Sarah laughed and wiggled her dark brows. “That’s why I called it Story Brothel. It’s between the reader—” she clapped him on the shoulder “—and the writer. God, I love this. I feel like a madam. Like the Heidi Fleiss of Florida fiction.”
She reached to squeeze my arm, then leaned into me and lowered her voice playfully. “Remember: half for charity. No skimming.”
I rolled my eyes. “Like I’d do that.” Sarah stood on her tiptoes and kissed me on the cheek.
“He looks rich. Maybe he’ll pay you extra so you can save the bookstore,” she whispered.
I scowled, not wanting a reminder of work. This was my rare night out, a time when I wasn’t buried in orders or paperwork or my writing. It was when I transformed myself from serious shop owner into romance writer, like some pulp fiction superheroine. Glasses off; wild, curly hair down; blood-red lipstick staining every napkin and cocktail rim in my path.
And maybe this man’s mouth in a short while. I was long overdue for male attention. At least, that’s what I told myself as I took in his charcoal suit, his crisp white shirt, and the platinum glint of a wristwatch dial. I hadn’t been kissed in a long time—not well, at least. And not by a man this interesting looking.
An unfamiliar song came on, some Arabic-lounge groove with strong, heavy drums. It was how my heart felt against my ribcage. Sarah moved into the crowd. I kept smiling. So did he.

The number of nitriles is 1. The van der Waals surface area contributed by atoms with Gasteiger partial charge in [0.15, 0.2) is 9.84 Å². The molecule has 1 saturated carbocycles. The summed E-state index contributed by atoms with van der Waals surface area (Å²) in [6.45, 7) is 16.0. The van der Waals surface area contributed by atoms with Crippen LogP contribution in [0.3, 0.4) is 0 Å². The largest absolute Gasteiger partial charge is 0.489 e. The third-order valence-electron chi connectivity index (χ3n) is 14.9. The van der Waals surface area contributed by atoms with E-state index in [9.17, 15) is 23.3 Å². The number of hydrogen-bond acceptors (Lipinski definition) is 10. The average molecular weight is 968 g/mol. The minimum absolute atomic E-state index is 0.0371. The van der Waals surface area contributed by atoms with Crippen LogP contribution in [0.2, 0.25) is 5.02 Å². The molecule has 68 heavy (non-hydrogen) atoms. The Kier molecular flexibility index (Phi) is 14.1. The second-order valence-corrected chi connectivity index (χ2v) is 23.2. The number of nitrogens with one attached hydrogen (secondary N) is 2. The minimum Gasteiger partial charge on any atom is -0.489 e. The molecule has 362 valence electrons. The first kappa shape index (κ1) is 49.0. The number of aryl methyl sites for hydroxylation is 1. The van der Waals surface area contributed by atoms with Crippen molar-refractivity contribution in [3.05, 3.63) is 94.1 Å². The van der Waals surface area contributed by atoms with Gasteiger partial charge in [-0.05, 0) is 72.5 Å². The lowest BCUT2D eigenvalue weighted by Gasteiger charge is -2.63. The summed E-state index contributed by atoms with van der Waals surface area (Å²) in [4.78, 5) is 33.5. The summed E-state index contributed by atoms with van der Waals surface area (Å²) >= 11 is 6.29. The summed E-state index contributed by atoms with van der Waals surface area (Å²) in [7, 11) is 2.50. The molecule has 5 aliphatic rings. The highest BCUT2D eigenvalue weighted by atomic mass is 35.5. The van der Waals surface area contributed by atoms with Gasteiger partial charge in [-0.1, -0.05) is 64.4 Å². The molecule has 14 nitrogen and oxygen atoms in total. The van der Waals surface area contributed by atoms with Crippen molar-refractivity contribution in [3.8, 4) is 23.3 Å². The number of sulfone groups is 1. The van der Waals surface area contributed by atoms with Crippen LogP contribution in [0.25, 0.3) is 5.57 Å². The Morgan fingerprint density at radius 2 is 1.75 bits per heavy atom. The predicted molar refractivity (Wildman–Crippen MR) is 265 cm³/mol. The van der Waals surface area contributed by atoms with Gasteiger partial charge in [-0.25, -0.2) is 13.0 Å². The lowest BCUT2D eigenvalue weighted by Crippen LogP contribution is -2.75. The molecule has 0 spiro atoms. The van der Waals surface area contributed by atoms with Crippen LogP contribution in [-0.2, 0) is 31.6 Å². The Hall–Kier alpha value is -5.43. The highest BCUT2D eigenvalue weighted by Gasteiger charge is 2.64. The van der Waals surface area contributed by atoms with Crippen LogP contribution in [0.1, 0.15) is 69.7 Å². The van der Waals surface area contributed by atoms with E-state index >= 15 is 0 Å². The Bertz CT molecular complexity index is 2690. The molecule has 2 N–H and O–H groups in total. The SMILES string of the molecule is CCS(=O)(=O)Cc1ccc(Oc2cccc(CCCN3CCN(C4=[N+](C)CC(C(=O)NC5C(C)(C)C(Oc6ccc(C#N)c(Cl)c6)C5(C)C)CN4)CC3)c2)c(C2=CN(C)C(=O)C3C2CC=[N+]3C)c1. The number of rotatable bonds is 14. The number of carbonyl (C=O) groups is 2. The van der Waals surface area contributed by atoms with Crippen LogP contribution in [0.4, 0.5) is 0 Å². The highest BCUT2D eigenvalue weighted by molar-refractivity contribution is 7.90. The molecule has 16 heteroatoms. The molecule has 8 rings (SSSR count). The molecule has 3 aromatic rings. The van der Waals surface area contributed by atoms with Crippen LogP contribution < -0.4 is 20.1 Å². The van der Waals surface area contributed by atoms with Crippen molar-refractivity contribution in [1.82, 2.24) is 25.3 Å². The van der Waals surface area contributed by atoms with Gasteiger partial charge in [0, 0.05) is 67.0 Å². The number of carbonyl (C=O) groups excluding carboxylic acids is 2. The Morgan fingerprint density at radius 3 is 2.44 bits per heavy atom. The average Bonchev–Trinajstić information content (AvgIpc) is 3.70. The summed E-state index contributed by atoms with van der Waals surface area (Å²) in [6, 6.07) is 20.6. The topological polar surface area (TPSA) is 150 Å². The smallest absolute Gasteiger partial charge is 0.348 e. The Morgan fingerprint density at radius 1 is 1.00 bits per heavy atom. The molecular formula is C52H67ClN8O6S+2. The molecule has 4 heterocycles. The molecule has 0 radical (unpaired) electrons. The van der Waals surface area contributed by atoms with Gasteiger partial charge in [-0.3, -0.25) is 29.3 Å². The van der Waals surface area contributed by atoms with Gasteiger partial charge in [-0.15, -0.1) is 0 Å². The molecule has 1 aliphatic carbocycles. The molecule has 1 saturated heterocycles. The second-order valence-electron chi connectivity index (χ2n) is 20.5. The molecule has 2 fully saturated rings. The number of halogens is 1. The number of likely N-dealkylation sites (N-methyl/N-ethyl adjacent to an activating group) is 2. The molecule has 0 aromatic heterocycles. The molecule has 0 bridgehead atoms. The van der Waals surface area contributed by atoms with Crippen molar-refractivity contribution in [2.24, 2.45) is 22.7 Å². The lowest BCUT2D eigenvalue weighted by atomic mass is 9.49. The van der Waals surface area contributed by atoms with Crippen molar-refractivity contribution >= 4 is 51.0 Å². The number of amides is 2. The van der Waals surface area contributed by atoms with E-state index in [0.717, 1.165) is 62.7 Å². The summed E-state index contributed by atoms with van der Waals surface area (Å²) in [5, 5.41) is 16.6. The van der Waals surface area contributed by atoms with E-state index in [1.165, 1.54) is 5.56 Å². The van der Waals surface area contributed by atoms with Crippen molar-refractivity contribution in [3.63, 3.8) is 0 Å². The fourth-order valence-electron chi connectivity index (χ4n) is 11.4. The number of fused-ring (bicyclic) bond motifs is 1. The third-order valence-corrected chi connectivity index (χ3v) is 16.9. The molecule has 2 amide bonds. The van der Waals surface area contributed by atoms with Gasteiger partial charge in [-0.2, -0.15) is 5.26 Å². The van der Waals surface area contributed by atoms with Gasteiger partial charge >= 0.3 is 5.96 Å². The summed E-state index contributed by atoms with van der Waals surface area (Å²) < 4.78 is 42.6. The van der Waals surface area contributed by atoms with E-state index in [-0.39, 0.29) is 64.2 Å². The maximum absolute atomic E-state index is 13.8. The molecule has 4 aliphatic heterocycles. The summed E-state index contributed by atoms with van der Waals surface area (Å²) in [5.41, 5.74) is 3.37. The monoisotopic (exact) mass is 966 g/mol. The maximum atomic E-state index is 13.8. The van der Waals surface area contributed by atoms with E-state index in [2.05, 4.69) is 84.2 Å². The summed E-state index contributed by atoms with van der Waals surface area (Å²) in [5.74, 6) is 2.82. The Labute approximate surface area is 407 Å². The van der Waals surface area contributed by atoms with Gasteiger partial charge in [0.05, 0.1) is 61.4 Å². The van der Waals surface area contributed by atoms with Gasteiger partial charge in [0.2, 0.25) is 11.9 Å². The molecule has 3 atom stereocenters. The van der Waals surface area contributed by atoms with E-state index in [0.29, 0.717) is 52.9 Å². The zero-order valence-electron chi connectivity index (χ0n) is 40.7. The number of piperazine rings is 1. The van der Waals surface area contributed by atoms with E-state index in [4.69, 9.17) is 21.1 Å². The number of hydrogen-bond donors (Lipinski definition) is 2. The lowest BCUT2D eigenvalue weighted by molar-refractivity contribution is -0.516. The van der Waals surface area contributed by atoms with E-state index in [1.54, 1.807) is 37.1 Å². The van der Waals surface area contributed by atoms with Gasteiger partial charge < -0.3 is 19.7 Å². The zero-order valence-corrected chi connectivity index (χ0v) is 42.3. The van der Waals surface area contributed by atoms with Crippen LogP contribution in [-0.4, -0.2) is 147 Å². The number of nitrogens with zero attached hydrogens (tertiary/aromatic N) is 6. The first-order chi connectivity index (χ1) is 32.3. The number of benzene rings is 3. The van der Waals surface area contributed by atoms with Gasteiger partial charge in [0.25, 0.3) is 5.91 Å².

“Story Brothel,” he murmured in a voice so low I could barely hear the words. Because he was tall, he had to tilt his face and his gunmetal-blue eyes downward to look at me.
I shook my head dramatically and clicked my tongue against the roof of my mouth. “You don’t seem like the type of man who’d come to an event like this.”
“I don’t?” His eyes glittered and teased. They were such a gorgeous hue that popped against his long, dark lashes. He wasn’t the most handsome man I’d ever seen, but he radiated confidence and sensuality. His features—high cheekbones, a slightly big nose, a strong jaw—wouldn’t have stood out on their own, but the combination was irresistibly masculine. Intriguing. Fuckable.
“No. And I’ve never seen you here before.”
“This isn’t a one-time only thing?”
“It’s a monthly thing, for the Orlando Literacy Council.”
“So you’re an experienced…story…?” He motioned in a half-circle with his hand, and a salacious grin crept on his face.
“Whore?” I offered with mock innocence.
“You said it. I didn’t.”
That made me giggle.
“What’s that quote about writing and prostitution?” he asked.
I tilted my head, and a grin the size of the Everglades stretched across my face. It was impossible not to react because his question surprised me. Even though I owned a bookstore, meeting well-read, hot men was a rare event in my central Florida city, which was better known as the home of a giant cartoon mouse.
“Writing is like sex. First you do it for love…”
He chimed in. “…then you do it for your friends, and then for money.”